Might & Magic X - Patch Plans & Neal Hallford
Limbic Entertainment has two more updates for Might & Magic X on the games open development blog.
The first update details how the company will deal with patches.
Thanks again for all your great feedback that were summed up in our blog posting last week. We noticed several new feedbacks thereafter, not only during our second dev chat, but also on the Early Access forums, the blog or other communities and we’re busy working through those right now.
As you might have already read, we have planned a first patch since we read your first feedback last week. Today, I’d like to share with you more details in regards to its content and timing. So please find below info about:
- When the patch is planned
- Where and how you will be able to get the patch
- What the patch will contain
Besides this rather small patch, please note that we do plan more patches until final release, of course.
Next they have an interview with Neal Hallford about Might & Magic.
What does Might & Magic mean to you today?
Might & Magic epitomizes for me a genre of game that I feel has tragically been lost, i.e. the RPG/adventure/puzzle hybrid, which makes me very sad. When you finished a game like that back in the day, you felt like you'd accomplished something. You'd get to the magic door and there would be some kind of puzzle associated with it, and you might be stuck for an hour, or three, or a couple of days. You'd be beating your head against the floor...and then suddenly you'd be driving home and there the answer would be. You'd rush home and complete the puzzle and WHAM...you got in, you went to the next level, you made the next discovery. Those games made you use your brain, and victory wasn't about how fast you could "twitch" your console buttons, but by how you strategized your attacks. And M&M told great stories back in the day as well. So in a nutshell, that's what that series means to me.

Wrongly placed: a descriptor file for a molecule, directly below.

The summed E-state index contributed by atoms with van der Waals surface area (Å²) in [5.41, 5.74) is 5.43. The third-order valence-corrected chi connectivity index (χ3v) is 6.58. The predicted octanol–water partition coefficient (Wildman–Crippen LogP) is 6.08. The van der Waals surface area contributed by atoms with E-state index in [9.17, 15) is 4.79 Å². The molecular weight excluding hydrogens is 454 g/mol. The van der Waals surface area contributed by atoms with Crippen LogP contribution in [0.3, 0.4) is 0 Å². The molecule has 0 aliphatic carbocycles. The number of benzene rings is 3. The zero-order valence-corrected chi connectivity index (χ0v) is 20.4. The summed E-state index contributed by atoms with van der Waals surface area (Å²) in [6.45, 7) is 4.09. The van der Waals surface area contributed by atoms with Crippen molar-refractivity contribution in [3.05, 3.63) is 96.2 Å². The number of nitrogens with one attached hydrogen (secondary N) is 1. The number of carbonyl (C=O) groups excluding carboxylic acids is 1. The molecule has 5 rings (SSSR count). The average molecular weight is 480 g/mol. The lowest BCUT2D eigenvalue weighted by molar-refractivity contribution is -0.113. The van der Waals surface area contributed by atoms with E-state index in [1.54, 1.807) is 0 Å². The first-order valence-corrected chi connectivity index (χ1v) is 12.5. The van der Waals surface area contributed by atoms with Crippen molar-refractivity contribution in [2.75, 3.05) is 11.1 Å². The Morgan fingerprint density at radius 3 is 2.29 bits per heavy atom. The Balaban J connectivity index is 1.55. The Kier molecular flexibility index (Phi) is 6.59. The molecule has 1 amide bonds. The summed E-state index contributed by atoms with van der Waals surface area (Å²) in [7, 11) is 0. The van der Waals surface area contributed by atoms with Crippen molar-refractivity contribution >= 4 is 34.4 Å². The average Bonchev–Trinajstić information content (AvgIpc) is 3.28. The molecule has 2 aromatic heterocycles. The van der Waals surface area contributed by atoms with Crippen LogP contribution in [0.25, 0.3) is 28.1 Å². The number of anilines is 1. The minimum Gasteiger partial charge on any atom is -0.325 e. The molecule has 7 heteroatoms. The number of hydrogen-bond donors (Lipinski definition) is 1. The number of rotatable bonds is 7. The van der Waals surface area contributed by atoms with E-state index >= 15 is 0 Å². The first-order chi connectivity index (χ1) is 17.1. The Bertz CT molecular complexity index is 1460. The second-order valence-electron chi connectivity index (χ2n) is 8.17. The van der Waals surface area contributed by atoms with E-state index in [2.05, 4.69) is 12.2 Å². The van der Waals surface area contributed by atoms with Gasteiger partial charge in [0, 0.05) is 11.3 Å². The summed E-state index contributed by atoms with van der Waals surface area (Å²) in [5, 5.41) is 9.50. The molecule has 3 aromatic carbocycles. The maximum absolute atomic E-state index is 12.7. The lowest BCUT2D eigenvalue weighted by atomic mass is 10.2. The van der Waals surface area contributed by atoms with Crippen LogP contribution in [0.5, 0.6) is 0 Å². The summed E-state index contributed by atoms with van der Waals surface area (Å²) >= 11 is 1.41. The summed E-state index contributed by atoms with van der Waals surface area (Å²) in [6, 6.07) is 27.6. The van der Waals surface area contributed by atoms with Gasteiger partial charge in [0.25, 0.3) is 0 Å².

What inspired your work on Might & Magic?
Well while the reigns were still in my hands, I can say they were hugely based on my pen and paper dungeons & dragons sessions with my high school group. Back then, the goal had always been to try and make the computer RPGs as much like a tabletop game as possible, so I was definitely casting back to those summer weeks where we hardly ever left the gaming table. Of course it was also drawing heavily on traditional fantasy like Tolkien and Guy Gavriel Kay, as well as from science fiction greats like Arthur C Clarke and Ben Bova and Larry Niven (It was thanks to my time at New World that I actually bumped into Larry on a fairly regular basis during the monthly "Hugger House" potlucks at the home of New World artist Bonnie Hemsath. We also mingled with several of the folks from the "Faerie Tale" team from The Dreamers Guild. Very small and interconnected group back in those days.)
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